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Senior Airman Joseph Wilson holds the Purple Heart he recently received for injuries he sustained in Iraq last year. Wilson was manning the 50-caliber gun in an armored truck when an improvised explosive device detonated among the convoy.
Senior Airman Joseph Wilson holds the Purple Heart he recently received for injuries he sustained in Iraq last year. Wilson was manning the 50-caliber gun in an armored truck when an improvised explosive device detonated among the convoy. (Scott Schonauer / S&S)

KAISERSLAUTERN, Germany — Senior Airman Joseph Wilson couldn’t see or hear anything when the roadside bomb went off near his convoy in northern Iraq last year.

The blast put a hole in the driver’s side reinforced window, smashed the windshield and caught the right side of Wilson’s face. He was sitting inside the armored truck’s turret, manning a 50-caliber gun when the vehicle got hit.

“It felt like being hit by a semi-truck,” Wilson said Wednesday.

“You can’t see anything. You can’t hear anything. All I felt was my nose. It felt like it was burning. I still didn’t know what was going on.”

The concussion burst the capillaries in his nose and stuck a piece of shrapnel in his face. He has lost some hearing in both of his ears from the sound, which he described as being 100 times louder than firing a gun next to an unprotected ear.

Wilson, an Air Force security officer based in Kaiserslautern, received a Purple Heart last month for the injuries he sustained last August when he was deployed to Iraq to perform security duty. The decoration recognizes American servicemembers who are either seriously injured or killed in action against an enemy of the United States.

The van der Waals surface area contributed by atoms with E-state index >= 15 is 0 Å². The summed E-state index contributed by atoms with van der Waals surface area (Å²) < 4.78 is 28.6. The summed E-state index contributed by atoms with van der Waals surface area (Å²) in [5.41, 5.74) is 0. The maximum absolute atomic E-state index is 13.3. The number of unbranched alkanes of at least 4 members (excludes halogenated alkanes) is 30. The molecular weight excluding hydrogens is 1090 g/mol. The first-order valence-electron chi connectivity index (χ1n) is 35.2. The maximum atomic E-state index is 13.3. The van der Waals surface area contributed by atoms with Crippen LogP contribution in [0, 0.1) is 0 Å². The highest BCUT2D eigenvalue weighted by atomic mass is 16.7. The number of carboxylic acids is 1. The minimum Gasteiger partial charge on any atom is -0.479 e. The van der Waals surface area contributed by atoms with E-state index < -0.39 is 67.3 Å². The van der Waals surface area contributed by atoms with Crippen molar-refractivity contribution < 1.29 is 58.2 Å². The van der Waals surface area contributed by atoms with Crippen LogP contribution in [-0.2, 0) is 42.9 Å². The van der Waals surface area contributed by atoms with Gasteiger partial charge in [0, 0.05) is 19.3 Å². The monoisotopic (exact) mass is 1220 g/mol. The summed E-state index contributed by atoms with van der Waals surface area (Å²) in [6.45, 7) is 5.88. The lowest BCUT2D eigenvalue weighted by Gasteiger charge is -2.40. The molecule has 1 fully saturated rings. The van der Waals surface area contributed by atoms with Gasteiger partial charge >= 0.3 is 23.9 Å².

Although the injuries kept Wilson out of action for a week, he volunteered to return to Iraq’s dangerous roads and resume convoy security duty. Unit leaders had offered him a job behind the wire on base, but he declined. He felt like he had to go back.

“It’s almost like you’re a junkie and you wanted your fix for the adrenaline. ... To stay behind the wire and just do mundane stuff — I would have went nuts. I would have went stir crazy. I had to get back out.”

Wilson, 20, of Phoenix, joined the Air Force more than two years ago, and Germany was his first duty station before his deployment in Iraq.

He said if he hadn’t sat down inside his turret before the blast, his injures likely would have been much worse.

“Sitting down is what saved my life. If I would have stood up, I would have caught more of it.”

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